The ACS urges all political parties to place a stronger emphasis on digital economy issues in the remaining two weeks of the NSW State election campaign.

We live in a digital world where information and communications technology (ICT) sits at the heart of most of the products and services we now consume. Digital technologies are critical drivers of productivity growth, innovation, and higher standards of living. Successful economies need Governments that place a high priority on developing and sustaining a digital eco-system that ensures an adequate supply of ICT skills, a digitally-literate workforce, and ongoing collaboration between academia, industry, government and the community.

ACS urges the incoming NSW Government to aspire to making this State the leading digital economy in our nation. To achieve this, ACS recommends a focus on four key areas.

1 The Startup Sector

According to a 2013 report by PwC on the “The startup economy”, “the Australian technology startup sector has the potential to contribute $109 billion or 4% of GDP to the Australian economy and 540,000 jobs by 2033….”[1] Further, PwC estimates that 64% of Australia’s startups are based in NSW. So with the right policy settings the NSW economy could grow by over $50 billion off the back of this critical sector. What then are the priority policy issues for an incoming NSW Government?

A critical success factor will be more graduates with computing science qualifications. The PwC report found that the single most important skill for startups is computing science. PwC analysis shows 29% of startup founders had a computing science degree, with a further 4% having computing science skills from their engineering qualifications. Yet as noted by PwC, “only 2% of domestic graduates each year have a computing science qualification.” The incoming NSW Government must therefore place a high priority on initiatives that will encourage more schools students to pursue ICT and computing science studies. This must involve a mix of initiatives. Key amongst them is the need to mandate a Digital Technologies curriculum from Foundation to Year 10. If NSW, and indeed the nation, does not change the curriculum in this way it will damage long term competitiveness, growth and standards of living.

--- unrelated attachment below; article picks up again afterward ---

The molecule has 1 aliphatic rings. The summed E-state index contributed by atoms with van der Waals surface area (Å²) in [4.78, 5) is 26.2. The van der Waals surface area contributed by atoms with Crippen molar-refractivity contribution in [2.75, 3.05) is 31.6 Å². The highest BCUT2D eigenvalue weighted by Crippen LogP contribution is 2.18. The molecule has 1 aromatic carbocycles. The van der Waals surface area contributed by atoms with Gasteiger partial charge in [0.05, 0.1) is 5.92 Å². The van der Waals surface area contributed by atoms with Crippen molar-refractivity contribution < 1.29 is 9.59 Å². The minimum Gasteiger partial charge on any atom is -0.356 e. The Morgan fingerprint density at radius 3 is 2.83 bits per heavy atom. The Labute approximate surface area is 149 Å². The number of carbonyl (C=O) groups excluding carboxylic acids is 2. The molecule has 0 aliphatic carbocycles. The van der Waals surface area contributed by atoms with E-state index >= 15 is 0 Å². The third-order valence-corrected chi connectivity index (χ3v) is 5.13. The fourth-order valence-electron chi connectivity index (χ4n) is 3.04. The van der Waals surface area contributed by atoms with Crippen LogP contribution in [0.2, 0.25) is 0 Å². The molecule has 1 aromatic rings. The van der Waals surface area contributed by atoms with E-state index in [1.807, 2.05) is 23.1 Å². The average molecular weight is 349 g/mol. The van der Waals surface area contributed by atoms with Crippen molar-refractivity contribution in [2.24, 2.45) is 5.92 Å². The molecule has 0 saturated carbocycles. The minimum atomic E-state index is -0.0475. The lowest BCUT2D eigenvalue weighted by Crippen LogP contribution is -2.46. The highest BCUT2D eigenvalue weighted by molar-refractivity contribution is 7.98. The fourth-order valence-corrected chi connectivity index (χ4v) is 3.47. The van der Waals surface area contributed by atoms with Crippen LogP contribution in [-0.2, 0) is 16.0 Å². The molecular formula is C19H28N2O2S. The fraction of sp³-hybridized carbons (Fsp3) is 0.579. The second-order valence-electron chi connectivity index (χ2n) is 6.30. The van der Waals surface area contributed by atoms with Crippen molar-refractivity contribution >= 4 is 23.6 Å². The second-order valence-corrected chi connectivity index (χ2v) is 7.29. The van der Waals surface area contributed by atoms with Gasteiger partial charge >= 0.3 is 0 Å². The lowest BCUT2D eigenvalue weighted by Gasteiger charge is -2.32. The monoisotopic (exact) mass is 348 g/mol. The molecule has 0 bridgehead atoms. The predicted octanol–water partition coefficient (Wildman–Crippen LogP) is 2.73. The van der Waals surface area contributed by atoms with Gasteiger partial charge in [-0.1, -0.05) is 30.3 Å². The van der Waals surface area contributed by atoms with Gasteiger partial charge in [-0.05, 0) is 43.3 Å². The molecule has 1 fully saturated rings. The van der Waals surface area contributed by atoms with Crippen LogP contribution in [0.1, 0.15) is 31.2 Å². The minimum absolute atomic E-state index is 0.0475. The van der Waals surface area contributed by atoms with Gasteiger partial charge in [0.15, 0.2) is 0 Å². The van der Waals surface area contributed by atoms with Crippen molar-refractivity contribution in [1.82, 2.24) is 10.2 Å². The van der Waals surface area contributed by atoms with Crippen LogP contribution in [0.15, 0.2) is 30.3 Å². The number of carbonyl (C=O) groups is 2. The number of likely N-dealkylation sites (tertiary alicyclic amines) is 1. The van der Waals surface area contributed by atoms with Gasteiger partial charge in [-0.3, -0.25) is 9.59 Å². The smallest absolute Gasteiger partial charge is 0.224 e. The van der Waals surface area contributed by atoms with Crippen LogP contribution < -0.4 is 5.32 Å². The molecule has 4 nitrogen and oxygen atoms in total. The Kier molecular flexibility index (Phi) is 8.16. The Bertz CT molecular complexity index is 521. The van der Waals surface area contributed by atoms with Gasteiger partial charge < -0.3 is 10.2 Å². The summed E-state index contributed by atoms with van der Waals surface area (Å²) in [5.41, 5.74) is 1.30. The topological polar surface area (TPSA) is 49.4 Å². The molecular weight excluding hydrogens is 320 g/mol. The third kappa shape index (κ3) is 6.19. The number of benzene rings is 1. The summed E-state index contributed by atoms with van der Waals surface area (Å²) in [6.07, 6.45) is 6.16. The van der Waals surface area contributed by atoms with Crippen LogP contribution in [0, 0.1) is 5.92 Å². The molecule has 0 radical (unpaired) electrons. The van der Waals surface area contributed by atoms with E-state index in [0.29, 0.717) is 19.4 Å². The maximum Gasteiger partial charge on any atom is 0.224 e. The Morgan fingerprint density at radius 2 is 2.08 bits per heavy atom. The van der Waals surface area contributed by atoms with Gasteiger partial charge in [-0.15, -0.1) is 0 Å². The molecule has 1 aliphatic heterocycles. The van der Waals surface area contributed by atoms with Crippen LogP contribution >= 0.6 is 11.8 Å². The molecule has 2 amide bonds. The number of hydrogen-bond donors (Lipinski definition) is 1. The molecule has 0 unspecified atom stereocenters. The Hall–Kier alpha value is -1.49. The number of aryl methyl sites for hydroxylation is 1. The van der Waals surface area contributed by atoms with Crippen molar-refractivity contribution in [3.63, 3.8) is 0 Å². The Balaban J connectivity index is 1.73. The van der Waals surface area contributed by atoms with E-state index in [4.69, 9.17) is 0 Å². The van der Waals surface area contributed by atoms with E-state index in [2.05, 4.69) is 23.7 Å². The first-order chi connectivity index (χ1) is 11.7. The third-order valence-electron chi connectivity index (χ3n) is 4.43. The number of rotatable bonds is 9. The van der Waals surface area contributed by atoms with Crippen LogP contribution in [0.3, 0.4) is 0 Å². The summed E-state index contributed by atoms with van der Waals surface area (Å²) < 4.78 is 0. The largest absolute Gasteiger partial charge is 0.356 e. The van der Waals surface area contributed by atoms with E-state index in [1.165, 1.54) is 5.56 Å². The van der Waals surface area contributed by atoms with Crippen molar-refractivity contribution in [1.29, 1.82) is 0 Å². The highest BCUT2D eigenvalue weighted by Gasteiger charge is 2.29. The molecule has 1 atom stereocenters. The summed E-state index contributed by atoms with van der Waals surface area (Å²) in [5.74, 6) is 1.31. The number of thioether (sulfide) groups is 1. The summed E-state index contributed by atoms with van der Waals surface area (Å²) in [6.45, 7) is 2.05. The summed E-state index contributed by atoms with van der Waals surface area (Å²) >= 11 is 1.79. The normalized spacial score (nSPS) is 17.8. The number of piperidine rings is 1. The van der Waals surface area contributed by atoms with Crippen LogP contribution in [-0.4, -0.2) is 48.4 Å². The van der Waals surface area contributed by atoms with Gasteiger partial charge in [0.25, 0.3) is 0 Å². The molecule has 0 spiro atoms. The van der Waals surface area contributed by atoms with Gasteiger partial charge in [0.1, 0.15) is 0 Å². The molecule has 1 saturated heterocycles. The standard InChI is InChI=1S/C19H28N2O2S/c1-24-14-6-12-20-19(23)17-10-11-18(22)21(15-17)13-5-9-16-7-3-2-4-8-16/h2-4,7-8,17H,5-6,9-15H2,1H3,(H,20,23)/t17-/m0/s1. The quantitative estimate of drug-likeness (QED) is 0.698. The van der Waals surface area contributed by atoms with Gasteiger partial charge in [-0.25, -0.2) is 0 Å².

To complement this core initiative, the next NSW Government should work with teachers to help train them to deliver the new curriculum, as well as supporting programs like Digital Careers[2] and Code Club[3] which introduce students to computational thinking and help them understand the exciting career opportunities that open up when they hold ICT qualifications.

2 Digital Economy Ministry & Digital Ministerial Advisory Council


To help build a world-leading digital economy, ACS urges an incoming NSW Government to establish a dedicated Digital Economy Ministry headed by a Cabinet Minister. Further, to assist that Minister in this role, the Government should establish a Digital Ministerial Advisory Council. The Council would provide the Minister with access to the relevant expertise, experience and insights from stakeholders in the ICT eco-system.

ACS suggests the remit of the Council be to provide advice on issues and initiatives related to: